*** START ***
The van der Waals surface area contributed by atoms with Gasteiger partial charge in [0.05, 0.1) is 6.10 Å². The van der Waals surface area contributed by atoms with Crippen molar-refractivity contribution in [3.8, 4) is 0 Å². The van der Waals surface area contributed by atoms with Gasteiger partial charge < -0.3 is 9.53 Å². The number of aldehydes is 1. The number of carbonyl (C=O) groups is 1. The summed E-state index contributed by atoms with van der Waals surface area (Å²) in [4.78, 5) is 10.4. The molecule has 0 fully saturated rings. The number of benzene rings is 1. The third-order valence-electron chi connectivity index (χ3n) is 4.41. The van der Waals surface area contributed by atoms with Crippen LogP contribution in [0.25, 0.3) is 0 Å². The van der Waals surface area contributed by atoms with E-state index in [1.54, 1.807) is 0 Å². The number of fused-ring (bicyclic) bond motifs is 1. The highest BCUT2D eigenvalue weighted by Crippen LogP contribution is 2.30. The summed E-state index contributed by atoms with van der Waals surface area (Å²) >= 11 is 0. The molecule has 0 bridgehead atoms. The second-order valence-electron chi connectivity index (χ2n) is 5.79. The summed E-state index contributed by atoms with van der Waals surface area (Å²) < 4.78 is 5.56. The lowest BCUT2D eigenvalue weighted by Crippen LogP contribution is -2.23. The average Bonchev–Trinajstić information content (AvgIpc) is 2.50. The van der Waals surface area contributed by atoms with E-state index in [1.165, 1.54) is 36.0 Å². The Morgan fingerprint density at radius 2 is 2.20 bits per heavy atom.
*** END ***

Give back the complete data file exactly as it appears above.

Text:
The van der Waals surface area contributed by atoms with Gasteiger partial charge in [0.05, 0.1) is 6.10 Å². The van der Waals surface area contributed by atoms with Crippen molar-refractivity contribution in [3.8, 4) is 0 Å². The van der Waals surface area contributed by atoms with Gasteiger partial charge < -0.3 is 9.53 Å². The number of aldehydes is 1. The number of carbonyl (C=O) groups is 1. The summed E-state index contributed by atoms with van der Waals surface area (Å²) in [4.78, 5) is 10.4. The molecule has 0 fully saturated rings. The number of benzene rings is 1. The third-order valence-electron chi connectivity index (χ3n) is 4.41. The van der Waals surface area contributed by atoms with Crippen LogP contribution in [0.25, 0.3) is 0 Å². The van der Waals surface area contributed by atoms with E-state index in [1.54, 1.807) is 0 Å². The number of fused-ring (bicyclic) bond motifs is 1. The highest BCUT2D eigenvalue weighted by Crippen LogP contribution is 2.30. The summed E-state index contributed by atoms with van der Waals surface area (Å²) >= 11 is 0. The molecule has 0 bridgehead atoms. The second-order valence-electron chi connectivity index (χ2n) is 5.79. The summed E-state index contributed by atoms with van der Waals surface area (Å²) < 4.78 is 5.56. The lowest BCUT2D eigenvalue weighted by Crippen LogP contribution is -2.23. The average Bonchev–Trinajstić information content (AvgIpc) is 2.50. The van der Waals surface area contributed by atoms with E-state index in [1.165, 1.54) is 36.0 Å². The Morgan fingerprint density at radius 2 is 2.20 bits per heavy atom.